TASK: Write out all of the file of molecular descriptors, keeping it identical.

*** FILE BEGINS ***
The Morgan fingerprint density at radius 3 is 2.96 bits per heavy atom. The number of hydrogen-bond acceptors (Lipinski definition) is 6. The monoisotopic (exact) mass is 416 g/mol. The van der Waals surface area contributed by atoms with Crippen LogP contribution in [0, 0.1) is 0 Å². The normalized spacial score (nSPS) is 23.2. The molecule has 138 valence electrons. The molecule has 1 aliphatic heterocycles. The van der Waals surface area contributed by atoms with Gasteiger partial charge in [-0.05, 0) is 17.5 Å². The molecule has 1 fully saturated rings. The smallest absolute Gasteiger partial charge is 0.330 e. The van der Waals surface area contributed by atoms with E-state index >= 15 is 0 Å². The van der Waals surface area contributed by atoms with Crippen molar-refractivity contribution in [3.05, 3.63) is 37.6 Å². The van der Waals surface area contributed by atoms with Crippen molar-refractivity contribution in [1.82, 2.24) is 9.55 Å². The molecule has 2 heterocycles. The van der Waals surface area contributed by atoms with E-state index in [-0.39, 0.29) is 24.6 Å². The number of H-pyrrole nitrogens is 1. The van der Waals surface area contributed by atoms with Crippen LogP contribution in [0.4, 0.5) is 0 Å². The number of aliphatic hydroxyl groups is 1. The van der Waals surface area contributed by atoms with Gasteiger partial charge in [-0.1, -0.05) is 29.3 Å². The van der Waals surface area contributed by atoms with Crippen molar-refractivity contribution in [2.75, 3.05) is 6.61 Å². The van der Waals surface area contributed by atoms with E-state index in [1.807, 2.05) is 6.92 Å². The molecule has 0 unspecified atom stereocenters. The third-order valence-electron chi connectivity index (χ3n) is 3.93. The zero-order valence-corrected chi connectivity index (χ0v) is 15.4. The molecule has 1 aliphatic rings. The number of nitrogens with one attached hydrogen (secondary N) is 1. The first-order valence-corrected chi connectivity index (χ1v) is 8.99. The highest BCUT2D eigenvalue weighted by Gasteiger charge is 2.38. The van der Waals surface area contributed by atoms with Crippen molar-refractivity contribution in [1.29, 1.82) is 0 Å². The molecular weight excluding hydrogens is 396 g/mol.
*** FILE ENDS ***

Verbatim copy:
The Morgan fingerprint density at radius 3 is 2.96 bits per heavy atom. The number of hydrogen-bond acceptors (Lipinski definition) is 6. The monoisotopic (exact) mass is 416 g/mol. The van der Waals surface area contributed by atoms with Crippen LogP contribution in [0, 0.1) is 0 Å². The normalized spacial score (nSPS) is 23.2. The molecule has 138 valence electrons. The molecule has 1 aliphatic heterocycles. The van der Waals surface area contributed by atoms with Gasteiger partial charge in [-0.05, 0) is 17.5 Å². The molecule has 1 fully saturated rings. The smallest absolute Gasteiger partial charge is 0.330 e. The van der Waals surface area contributed by atoms with E-state index >= 15 is 0 Å². The van der Waals surface area contributed by atoms with Crippen molar-refractivity contribution in [3.05, 3.63) is 37.6 Å². The van der Waals surface area contributed by atoms with Crippen molar-refractivity contribution in [1.82, 2.24) is 9.55 Å². The molecule has 2 heterocycles. The van der Waals surface area contributed by atoms with E-state index in [-0.39, 0.29) is 24.6 Å². The number of H-pyrrole nitrogens is 1. The van der Waals surface area contributed by atoms with Crippen LogP contribution in [0.4, 0.5) is 0 Å². The number of aliphatic hydroxyl groups is 1. The van der Waals surface area contributed by atoms with Gasteiger partial charge in [-0.1, -0.05) is 29.3 Å². The van der Waals surface area contributed by atoms with Crippen molar-refractivity contribution in [2.75, 3.05) is 6.61 Å². The van der Waals surface area contributed by atoms with E-state index in [1.807, 2.05) is 6.92 Å². The molecule has 0 unspecified atom stereocenters. The third-order valence-electron chi connectivity index (χ3n) is 3.93. The zero-order valence-corrected chi connectivity index (χ0v) is 15.4. The molecule has 1 aliphatic rings. The number of nitrogens with one attached hydrogen (secondary N) is 1. The first-order valence-corrected chi connectivity index (χ1v) is 8.99. The highest BCUT2D eigenvalue weighted by Gasteiger charge is 2.38. The van der Waals surface area contributed by atoms with Crippen molar-refractivity contribution in [1.29, 1.82) is 0 Å². The molecular weight excluding hydrogens is 396 g/mol.